• Strategic ICT planning as a function of strategic alignment
  • Strategic ICT management in diversified organizations
  • Strategic ICT planning approach, framework and process
  • The application of strategic ICT planning as an integral part of strategic business management in diversified organizations
  • Formulation of the IS/ICT management strategy
  • The relationship between organizational learning and the requirement for structure

THE NATURE OF COMPLEX OR DIVERSIFIED ORGANIZATIONS

With the imperative that people have to execute the strategic ICT planning process in a coordinated and structured manner towards specific individual and corporate objectives, specific structural arrangements and management mechanisms became indispensable as confirmed during this research. An understanding of the nature of the organization became imperative.

Concept of the Diversified Organization

Most authors suggest that the more complex the organization, the greater the expected complexity of the planning process. This is in line with the thinking of authors on management theory such as Mintzberg (1998)60, Thompson and Strickland (2003)61, Lewis, Goodman and Fandt (1998)62, and on strategic ICT management such as Ward and Griffiths (1996)63. Regarding ICT research authors such as Baskerville and Wood-Harper (1998)64, Klein and Myers (1999)65 have a similar position for ICT research that coincides with the position of Whitley (1984)66 when he describes ICT research as a fragmented adhocracy. All of these have the element of complexity as an integral characteristic.
From a business perspective the complexity of diversity is described by Thompson and Strickland (2003:291)67 as follows when referring to a “diversified” organization:
“… a diversified company is a collection of individual businesses, corporate strategy making is a bigger-picture making exercise than line-of-business strategy making. In a single-business enterprise, management has to contend with only one industry environment and the question of how to compete successfully in it. But in a diversified company corporate managers must strategize for several different business divisions competing in diverse industry environments and craft a multi-industry, multi-business strategy. »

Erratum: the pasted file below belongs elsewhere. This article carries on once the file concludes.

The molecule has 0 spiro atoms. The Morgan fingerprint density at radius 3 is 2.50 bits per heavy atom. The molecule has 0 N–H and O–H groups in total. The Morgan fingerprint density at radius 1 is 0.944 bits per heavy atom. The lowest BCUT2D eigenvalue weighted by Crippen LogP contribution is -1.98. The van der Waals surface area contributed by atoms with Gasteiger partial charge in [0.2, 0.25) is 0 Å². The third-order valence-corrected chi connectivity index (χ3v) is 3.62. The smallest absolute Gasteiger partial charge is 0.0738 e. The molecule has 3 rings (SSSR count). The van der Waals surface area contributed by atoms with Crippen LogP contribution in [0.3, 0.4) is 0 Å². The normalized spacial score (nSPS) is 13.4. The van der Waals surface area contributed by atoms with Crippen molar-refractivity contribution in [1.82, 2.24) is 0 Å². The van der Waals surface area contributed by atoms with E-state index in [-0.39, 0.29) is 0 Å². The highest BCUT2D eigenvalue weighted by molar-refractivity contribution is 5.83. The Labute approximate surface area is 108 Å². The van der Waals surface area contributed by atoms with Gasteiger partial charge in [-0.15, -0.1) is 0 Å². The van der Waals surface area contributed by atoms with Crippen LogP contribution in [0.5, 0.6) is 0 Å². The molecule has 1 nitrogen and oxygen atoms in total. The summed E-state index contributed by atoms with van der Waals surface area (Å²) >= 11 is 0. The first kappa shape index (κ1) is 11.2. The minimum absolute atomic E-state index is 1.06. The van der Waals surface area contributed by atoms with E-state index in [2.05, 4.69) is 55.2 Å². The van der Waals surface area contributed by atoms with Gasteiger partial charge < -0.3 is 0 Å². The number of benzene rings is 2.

Structure of Diversified Organizations

The essential element of diversified organizations is considered to be that they are not ‘of single business’. As such there is a multitude of disciplines and/or functions that could require recognition and need to be dealt with in the strategic management arena in general. The ability to harmonise the efforts of (semi-autonomous) strategic business units towards appropriate objectives or strategic intent within a structured policy framework, should therefore be addressed.
From Figure 3.2 as mainly interpreted from the work of Thompson and Strickland (2003) op. cit., Pearce and Robinson (2003)68 and Luftman (1996)69, the emphasis is placed on the fact that the diversified organization has a corporate level that is separated from the strategic business unit management level. The ability to ensure alignment and integration from a corporate perspective with due consideration of the interests of the respective business units influenced the research paradigm.
Given the imperative of structure the necessity to enable the ability to manage, the following management mechanisms as presented by Thompson and Strickland (2003) op. cit. reflect the functional and hierarchical nature of the diversified organization. This can be presented as follows as being relevant to the DOD and its specific structural arrangements:
When considering the corporate perspective of the organization and strategic management the respective lines of business can be presented as a value chain when considering the basic approach of Porter (1985)70 regarding value chains and the fact that there is a separation between core business and supporting business. The requirement for corporate direction adds another dimension to such a corporate value chain for a diversified organization.